It is not for me to name people who belong to this camp – suffice it to say that these are the very ones who worry Guha, worry him because he can see they are not, and have never been part of an ecosystem, be it the left or the right. The Wingless are unhinged, unsupported, and unbiased. They are the impossible diamonds, the Henry Millers and the Pasolinis. They are the people feared not only by the Left but also the Right. Some of them have been appropriated by the Left, and some of them are being increasingly appropriated by the Right. What should worry (or delight) Guha is not that the RW doesn’t have enough intellectuals, what should (and I suspect does) give him sleepless nights is that the dominance of intellectuals like him is being ended by the Wingless. This, mind you, is a cause of worry for the RW, too. And for this reason, the working of established ecosystems, or the birth of new ones, should be a cause for anguish.

Ecosystems are tribes; sooner or later they demand their pound of flesh. Slowly, they sow ideas of brotherhood and dependence in an intellectual who has just joined them, and then begins the slide. We have seen it all too often. Thankfully, this doesn’t happen in the Sciences as much as it does in the Humanities, for the simple reason that Science works on ideas and sparks that aren’t political or ideological. If India is to encourage the growth of intellectualism, it must understand that ecosystems as we know them are to be discouraged. It must understand the role of a patron. You can support a musician by organising a concert for him, but you can’t ask him to perform your mediocre creation. And this is what all ecosystems do. They turn into herds, and their members little lambs, afraid to speak their minds, fearful of the consequences, scared the flow of cash or kind might ebb.  

So while the Guhas and the Aakar Patels of the Left Intellectual world decide who their adversaries from the Right Intellectual world are going to be, and while the Rajiv Malhotras and the Dinanath Batras of the Right Intellectual world set about doing the same in the other direction, what is India’s way out? Remember, no government is as self-critical and self-deprecating so as to encourage this breed. The Congress supported an ecosystem that followed its rules and the Bharatiya Janata Party will do the exact same.

What, then, of the Wingless? Do they worry? Not in the least. For a start, no one can clip their wings. They know who they are and they aren’t dinosaurs. And the dinosaurs are grunting. They are grunting for their tribe that has become redundant.

How does one elevate shallowness – exposed every waking day on the social media to what it really is – how does one elevate shallowness to respectability? By drawing a comparison with shallowness of another colour. How does one justify one’s usefulness? By holding on to the notions that today’s world needs a select tribe of intellectuals who will stand at every crossroad like Socrates and deliver sermons.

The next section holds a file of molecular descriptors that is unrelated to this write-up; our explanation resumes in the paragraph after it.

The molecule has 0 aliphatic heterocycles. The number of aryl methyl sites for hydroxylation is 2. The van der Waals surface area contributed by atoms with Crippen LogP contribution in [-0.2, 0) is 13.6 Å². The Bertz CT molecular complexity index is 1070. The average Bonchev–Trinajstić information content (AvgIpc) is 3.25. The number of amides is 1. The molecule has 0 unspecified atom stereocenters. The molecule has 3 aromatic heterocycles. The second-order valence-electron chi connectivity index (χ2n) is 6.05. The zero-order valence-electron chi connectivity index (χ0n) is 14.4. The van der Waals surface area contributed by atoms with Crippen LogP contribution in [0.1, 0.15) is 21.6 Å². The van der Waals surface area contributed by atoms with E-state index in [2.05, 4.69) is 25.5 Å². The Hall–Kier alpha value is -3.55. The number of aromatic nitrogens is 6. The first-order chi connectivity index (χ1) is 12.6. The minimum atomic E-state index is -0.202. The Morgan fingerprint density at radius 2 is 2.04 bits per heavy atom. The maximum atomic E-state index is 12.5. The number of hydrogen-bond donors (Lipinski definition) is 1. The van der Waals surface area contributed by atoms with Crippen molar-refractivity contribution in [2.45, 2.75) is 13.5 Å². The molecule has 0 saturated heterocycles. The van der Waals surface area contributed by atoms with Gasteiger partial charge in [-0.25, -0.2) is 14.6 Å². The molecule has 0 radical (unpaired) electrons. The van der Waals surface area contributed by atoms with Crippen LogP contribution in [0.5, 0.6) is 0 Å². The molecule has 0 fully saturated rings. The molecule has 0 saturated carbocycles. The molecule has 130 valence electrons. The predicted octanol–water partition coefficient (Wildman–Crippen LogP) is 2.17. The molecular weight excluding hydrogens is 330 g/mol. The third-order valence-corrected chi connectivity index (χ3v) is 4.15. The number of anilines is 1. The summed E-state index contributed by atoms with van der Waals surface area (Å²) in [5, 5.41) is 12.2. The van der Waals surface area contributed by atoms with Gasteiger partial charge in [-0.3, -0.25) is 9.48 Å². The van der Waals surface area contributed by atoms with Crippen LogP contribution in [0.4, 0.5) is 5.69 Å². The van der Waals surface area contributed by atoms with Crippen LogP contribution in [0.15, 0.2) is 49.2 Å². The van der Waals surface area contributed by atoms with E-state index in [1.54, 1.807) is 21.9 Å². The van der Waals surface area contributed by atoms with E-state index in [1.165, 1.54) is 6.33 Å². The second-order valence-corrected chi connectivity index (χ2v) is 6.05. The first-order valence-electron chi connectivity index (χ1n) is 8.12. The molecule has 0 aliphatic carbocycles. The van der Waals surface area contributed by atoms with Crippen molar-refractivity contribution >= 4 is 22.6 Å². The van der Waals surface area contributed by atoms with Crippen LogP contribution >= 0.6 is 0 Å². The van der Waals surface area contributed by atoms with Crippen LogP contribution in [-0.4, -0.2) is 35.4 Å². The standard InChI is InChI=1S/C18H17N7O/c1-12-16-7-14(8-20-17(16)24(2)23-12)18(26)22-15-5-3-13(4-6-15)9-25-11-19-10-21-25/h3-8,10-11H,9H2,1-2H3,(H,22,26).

Select intellectualism – whether Right or Left – has been made jobless. Left Intellectual or Right Intellectual are designer labels, nothing more. What comes out of the mouth is now more important and worthy than from whose mouth is comes out from. The brilliance of a single tweet sometimes supersedes the worthiness of a tome. This is what Science has taught us – sparks and ideas too short to become a chapter leave alone a book. From Darwin to Dirac, brevity is the soul of intellect.

But those from the Jurassic age don’t get it. They clamour for the Cretaceous age. They don’t realise that India now has millions of intellectuals – who critique and commend the world and people around us. They may be nameless or have names, they may be studying sociology or history or science or maths or engineering – it does not matter. What they say is what matters. Verbosity that confounds has been replaced by prose that confirms to 140 characters. And that is what true intellectualism is. A sentence that makes you think; a word that makes you sit up in amazement; a single cartoon, a turn of phrase, an aphorism, a spark instead of a never-ending fire. Social media has given voice to a million brilliant throats, all of which you were busy wringing for decades. Are you worried because of this democratisation? Are you busy drawing and concocting false equivalences? Are you playing victim? Well, grunt on. Become extinct. Or accept the reality and join in – take flight without wings.